Then, on the way back to the campground, Dennis and I got a chance to take the “shortcut” from town, walking straight down the beach. This is another bit I’d had planned in my head for months, so I was glad Dennis was game and we could squeeze it in. The 4-mile hike began on the lively boardwalk (where we gained firsthand experience of the unusually high concentration of Russian immigrants in the area), continued along the edge of the roaring surf, and ended with Google Satellite View and GPS leading us across the beach in total darkness to the trail back to the campground. Quite a memorable night.

Day 2

September 6th, 2010

We were out of New York like a shot, speeding on the SeaStreak catamaran ferry to New Jersey.  It moves through the water so fast, the wind almost knocked us over when we went up on deck, and Manhattan was nearly gone by the time we got our cameras out.

It was a stunningly gorgeous day, with piercing blue skies and perfect temperatures. Labor Day weekend may still be the figurive end of summer, but I have heard from several people now that it is no longer the traditional end of summer. Due to earlier school starts, that date has been moved to a less-celebrated, earlier time.  And our experience bore that out.  There were people out and about,  but not nearly what there would have been 20 years ago, especially on such a beautiful day.

So the weather was just one of the things that made today one of the best first days I’ve had on a bike tour.  After the ferry, we leisurely explored the abandoned military installations at Sandy Hook, walked across the beach to put my hand in the Atlantic Ocean (I asked her to be kind to us for the rest of the trip), had lemonades on the Asbury Park boardwalk, rode 88 miles, much of it through the quiet and empty Pine Barrens, had a root beer at a roadside drink stand, and generally had an awesome time.

I had the useful experience of learning what Dennis has felt like on our previous rides together. Since I had always planned all my own routes, I basically have them memorized in my head and I pull them out as I go. But because Dennis planned this trip, there are times where I don’t even have a good idea which direction we’re headed, much less where we are. I think I already started getting used to it, but I wish I had had the experience before so I could have empathized better on our last trip.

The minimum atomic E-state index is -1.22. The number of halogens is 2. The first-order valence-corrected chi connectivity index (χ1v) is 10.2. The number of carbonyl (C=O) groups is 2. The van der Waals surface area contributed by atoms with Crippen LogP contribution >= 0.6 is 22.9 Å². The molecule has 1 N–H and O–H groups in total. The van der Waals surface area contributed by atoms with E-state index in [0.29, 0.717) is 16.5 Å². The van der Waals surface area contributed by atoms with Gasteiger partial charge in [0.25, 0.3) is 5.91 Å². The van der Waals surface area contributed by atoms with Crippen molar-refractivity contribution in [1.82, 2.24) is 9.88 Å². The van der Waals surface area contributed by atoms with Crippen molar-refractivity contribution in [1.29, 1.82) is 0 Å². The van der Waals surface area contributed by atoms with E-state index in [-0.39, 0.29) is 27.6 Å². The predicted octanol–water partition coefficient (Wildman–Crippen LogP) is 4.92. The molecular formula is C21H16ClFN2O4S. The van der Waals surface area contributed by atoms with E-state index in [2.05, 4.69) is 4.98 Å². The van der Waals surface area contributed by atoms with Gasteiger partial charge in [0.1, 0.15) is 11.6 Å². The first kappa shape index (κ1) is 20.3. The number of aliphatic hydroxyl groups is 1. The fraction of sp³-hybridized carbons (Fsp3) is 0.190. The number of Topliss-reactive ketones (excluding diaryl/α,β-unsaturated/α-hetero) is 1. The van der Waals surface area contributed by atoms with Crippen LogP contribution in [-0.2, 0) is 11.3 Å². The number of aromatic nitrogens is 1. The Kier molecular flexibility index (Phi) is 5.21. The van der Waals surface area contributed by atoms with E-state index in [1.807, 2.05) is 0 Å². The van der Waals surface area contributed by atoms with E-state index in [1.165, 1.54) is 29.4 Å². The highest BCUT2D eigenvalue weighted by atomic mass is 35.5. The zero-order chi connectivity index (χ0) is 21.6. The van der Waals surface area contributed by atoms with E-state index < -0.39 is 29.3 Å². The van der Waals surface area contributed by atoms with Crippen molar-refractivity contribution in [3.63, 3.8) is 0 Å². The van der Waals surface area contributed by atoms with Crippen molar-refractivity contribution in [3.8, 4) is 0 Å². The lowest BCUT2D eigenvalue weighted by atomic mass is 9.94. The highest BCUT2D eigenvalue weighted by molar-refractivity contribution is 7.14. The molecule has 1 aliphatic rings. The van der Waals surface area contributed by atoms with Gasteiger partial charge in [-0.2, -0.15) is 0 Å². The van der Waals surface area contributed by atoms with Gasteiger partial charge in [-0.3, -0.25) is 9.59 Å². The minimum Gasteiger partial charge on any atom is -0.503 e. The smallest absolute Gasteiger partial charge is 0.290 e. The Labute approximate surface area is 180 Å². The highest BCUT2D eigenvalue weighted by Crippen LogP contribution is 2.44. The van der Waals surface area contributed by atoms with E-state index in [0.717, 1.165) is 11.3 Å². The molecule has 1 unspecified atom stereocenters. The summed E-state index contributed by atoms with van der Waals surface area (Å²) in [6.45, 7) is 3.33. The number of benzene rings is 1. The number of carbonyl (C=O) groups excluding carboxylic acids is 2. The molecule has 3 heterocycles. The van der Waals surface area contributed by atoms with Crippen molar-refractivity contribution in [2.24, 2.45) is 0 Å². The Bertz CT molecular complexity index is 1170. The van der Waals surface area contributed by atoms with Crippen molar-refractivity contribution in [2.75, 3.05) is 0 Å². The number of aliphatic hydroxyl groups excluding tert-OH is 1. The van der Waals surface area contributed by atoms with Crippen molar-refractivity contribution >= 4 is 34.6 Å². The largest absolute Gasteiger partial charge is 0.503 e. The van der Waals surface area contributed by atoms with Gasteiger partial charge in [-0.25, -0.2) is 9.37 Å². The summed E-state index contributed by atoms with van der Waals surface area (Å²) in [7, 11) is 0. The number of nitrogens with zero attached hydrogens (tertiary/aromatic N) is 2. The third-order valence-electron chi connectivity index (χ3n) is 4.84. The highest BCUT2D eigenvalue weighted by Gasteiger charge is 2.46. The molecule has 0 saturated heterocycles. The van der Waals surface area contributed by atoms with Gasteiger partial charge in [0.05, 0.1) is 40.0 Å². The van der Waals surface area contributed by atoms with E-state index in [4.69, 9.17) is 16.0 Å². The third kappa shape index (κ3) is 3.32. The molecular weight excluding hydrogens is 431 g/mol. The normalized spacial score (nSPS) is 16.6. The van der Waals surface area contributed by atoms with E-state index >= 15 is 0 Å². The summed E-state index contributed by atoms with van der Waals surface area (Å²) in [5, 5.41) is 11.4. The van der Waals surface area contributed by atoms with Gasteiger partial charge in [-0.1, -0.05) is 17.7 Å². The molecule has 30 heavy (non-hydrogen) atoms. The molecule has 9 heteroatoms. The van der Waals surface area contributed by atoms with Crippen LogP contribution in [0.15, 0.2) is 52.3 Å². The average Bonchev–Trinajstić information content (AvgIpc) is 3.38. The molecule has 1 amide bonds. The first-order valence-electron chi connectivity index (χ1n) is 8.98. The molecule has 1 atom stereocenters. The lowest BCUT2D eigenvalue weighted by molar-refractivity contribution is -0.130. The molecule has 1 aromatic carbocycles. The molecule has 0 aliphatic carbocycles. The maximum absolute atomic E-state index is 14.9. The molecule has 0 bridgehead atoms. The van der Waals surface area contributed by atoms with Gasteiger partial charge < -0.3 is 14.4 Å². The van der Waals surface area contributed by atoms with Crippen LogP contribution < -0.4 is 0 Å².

Crazy moment of the day: sitting drinking Gatorades outside a grocery store in Whiting, literally seconds after I said “this is a really peaceful grocery store”: BAM!!!  An insane drug-addled old hag nearly uprooted a concrete post as she slammed the back of her SUV into it. Then, she floors the gas, squealing out of the parking spot, careering straight for us!   I was up and running,  but she veered away at the last second, with some help from a curb biting into her rim. What then?  Well, she slowly circled the lot, returned to her original spot, backed in successfully this time, and calmly hobbled into store, happily inhaling a cigarette stuffed in her toothless mouth, while leaving the engine running with her dog inside. Yeah. Insane.

The day proceeded without incident after that, and we stopped at a great campground Dennis booked in the pine forest, Pilgrim Lake.  It may cure me of my natural aversion to private campgrounds. It’s very quiet, intimate, and dark, the people are nice, the lake beautiful in the sunset, and the wood plentiful and quick to burn.  When they learned we were on bikes, they were kind enough to charge a reduced rate of $20, which is a great deal around here, but let me tell you, they would have to have brass balls to actually ask for the $100 they have listed on their price sheet.

2010 Day 0

September 4th, 2010

The Day(s)
Started out nauspisciously as I was dumb enough to miss the Metra commuter train (by 10 seconds) that would take me to Union Station.  Thankfully I was smart enough (or dumb-lucky enough)  that the next train would still hopefully get me there in enough time.  And Dennis was good enough to not get mad at me for adding unnecessary stress to the beginning of the trip.  Ended up making it there on time, and due to our experience and Dennis’s help, had my bike boxed in literally three minutes.